GW wins okay for pivotal cannabis drug study
January 04, 2006
Ben Hirschler, ReutersGW Pharmaceuticals Plc has won approval from U.S. regulators to conduct a pivotal Phase III study into its cannabis-based medicine Sativex as a treatment for cancer pain, the British drug company said on Wednesday.
GW expects to start testing the product, which is sprayed into the mouth, in U.S. patients with advanced cancer later this year and said it was raising $15 million in a discounted share placing to help fund the trial while it seeks a U.S. partner.
The U.S. randomized clinical trial will involve 250 people and is likely to last between 24 and 36 months, suggesting Sativex will not be ready for launch in the U.S. marketplace until toward the end of the decade.
GW shares, which had risen 7.4 percent on Tuesday on rumors of positive news about Sativex, hit a 20-month high in early trade before retreating to stand 7.5 percent down on the day at 148 pence in late trade.
GW said it had agreed with Polygon Investment Partners of New York to raise 8.6 million pounds ($15 million), or 8.1 million after expenses, by placing 6.2 million new shares at 139.61p each, giving Polygon a 5.4 percent stake in the company.
Canada became the first country in the world to approve Sativex in April 2005 for the relief of neuropathic pain in patients with multiple sclerosis.
GW suffered a setback three weeks ago, however, when a British inquest found the death of a patient taking Sativex in an earlier clinical study was probably linked to the medicine.
Sativex is GW's leading product and the source of most of the company's value.
The group grows thousands of marijuana plants at a secret location in the English countryside, having been granted a dispensation by the government to use the plant for medical research.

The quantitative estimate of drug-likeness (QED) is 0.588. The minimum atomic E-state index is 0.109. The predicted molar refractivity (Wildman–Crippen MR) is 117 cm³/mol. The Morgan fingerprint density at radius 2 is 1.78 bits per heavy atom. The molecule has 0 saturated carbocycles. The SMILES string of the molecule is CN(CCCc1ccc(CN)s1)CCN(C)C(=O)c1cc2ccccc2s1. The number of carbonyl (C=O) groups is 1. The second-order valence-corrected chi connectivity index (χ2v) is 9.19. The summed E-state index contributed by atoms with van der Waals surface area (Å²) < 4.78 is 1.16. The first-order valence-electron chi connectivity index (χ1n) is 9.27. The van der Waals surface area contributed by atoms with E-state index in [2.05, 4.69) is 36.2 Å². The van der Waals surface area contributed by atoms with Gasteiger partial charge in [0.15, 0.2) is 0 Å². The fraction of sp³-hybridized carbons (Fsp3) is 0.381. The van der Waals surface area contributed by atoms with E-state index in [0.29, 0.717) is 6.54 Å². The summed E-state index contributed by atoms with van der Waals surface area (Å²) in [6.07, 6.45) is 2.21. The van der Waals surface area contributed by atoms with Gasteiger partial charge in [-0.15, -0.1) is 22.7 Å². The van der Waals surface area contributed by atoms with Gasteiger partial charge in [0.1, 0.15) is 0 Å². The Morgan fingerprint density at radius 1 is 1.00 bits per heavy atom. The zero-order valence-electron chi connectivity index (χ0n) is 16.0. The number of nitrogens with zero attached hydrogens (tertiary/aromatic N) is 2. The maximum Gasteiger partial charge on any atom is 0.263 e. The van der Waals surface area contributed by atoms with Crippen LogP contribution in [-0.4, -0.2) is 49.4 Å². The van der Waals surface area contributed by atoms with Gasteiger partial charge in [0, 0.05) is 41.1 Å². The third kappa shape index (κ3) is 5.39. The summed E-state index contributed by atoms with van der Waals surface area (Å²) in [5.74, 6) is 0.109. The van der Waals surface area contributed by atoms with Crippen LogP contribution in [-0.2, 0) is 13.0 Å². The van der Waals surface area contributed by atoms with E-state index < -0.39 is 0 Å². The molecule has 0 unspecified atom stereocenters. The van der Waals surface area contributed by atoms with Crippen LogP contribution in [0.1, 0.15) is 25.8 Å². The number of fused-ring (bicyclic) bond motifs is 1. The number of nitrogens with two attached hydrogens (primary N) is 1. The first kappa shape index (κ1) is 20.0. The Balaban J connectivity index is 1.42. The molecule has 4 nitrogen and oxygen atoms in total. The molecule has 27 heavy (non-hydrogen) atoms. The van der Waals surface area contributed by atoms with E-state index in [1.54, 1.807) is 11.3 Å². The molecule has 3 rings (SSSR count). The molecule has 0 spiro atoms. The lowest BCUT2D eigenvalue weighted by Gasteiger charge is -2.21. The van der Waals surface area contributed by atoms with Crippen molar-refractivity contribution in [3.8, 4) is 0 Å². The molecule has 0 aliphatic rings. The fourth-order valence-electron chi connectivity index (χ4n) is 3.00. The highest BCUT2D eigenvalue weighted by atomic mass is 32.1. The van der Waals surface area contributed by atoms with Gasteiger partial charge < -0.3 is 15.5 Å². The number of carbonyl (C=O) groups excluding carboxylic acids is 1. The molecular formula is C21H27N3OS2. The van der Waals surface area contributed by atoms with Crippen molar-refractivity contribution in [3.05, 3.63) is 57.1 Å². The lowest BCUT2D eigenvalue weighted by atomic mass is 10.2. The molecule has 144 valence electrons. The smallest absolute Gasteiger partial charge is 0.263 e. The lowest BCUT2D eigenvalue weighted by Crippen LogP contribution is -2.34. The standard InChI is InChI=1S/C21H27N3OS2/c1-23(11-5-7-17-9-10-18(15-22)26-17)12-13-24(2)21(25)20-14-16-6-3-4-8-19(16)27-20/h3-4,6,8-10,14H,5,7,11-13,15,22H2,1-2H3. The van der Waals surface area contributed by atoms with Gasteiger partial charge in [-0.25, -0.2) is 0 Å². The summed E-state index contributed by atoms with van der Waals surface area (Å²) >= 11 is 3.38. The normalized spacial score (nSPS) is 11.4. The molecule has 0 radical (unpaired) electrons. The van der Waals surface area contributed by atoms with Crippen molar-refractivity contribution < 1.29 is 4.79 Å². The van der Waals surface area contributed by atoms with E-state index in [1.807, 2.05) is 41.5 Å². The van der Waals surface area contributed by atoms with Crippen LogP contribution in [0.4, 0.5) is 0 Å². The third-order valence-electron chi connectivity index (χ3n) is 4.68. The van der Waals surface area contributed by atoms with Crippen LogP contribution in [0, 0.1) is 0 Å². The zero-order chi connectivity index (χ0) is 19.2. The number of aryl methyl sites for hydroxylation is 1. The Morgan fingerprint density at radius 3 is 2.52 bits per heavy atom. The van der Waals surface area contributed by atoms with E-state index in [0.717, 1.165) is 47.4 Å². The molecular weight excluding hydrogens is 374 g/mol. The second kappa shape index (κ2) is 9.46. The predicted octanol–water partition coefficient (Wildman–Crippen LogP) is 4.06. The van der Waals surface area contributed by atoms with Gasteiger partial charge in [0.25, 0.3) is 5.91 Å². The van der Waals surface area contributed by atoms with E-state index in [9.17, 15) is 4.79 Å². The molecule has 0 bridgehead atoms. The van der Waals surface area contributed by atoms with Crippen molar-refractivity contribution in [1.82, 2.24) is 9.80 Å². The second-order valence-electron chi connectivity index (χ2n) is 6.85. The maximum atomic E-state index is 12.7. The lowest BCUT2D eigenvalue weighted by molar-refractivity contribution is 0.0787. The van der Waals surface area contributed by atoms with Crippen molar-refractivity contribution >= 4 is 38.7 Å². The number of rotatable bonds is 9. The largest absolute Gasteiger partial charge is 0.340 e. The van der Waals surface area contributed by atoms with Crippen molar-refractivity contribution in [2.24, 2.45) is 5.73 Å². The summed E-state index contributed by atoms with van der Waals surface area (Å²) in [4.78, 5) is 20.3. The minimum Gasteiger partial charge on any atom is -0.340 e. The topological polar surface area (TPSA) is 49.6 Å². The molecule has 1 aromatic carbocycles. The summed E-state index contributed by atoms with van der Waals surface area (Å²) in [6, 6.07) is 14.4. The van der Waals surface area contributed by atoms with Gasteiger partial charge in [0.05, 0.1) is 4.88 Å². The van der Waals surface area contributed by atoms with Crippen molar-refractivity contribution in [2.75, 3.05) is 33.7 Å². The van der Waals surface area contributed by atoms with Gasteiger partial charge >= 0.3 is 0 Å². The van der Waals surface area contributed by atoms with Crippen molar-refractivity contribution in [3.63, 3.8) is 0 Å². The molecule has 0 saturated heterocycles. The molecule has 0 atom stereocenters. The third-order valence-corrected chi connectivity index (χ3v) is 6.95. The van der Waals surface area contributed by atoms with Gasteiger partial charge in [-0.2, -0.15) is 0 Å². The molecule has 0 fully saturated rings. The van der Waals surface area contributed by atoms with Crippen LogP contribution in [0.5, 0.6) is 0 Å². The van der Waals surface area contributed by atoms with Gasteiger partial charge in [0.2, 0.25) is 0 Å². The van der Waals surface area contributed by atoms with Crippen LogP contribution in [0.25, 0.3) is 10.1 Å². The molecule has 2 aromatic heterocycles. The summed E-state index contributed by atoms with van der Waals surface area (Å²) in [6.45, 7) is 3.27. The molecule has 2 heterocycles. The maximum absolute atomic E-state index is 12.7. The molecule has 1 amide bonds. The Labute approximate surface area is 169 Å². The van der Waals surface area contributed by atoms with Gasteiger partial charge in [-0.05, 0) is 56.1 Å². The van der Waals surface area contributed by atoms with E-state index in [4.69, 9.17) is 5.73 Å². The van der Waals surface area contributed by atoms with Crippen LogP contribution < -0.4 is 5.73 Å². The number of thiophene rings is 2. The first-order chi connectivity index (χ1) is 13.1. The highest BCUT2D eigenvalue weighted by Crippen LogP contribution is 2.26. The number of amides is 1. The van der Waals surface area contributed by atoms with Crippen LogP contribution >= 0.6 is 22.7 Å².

STRONGER HAND IN TALKS
Geoffrey Guy, GW's executive chairman, said the acceptance of the Phase III study application by the Food and Drug Administration was a significant achievement for the company that would compress the overall length of time needed to win U.S. approval by avoiding the need for earlier-stage trials.
Having the product in final tests should also strengthen GW's hand in negotiations with potential partners in the United States, where it has yet to sign up a marketing ally.
Germany's Bayer AG is GW's marketing partner in Canada and Britain, while Almirall of Spain recently agreed to market the drug in European countries excluding Britain.
Following the deal with Polygon, GW now has 30 million pounds in the bank, which industry analysts should remove the risk of further fundraising.
Cannabis has a long history of medicinal use dating back to ancient Chinese times. Queen Victoria, whose physician described it as "one of the most valuable medicines we possess", is said to have taken cannabis tincture for her menstrual pains.
It fell out of favor in the 20th century because of a lack of standardized preparations and the development of more potent synthetic painkillers.
GW says it has got round those standardization problems with its spray-based product, which also avoids the damaging effects of smoking the drug.
(Additional reporting by Mark Potter)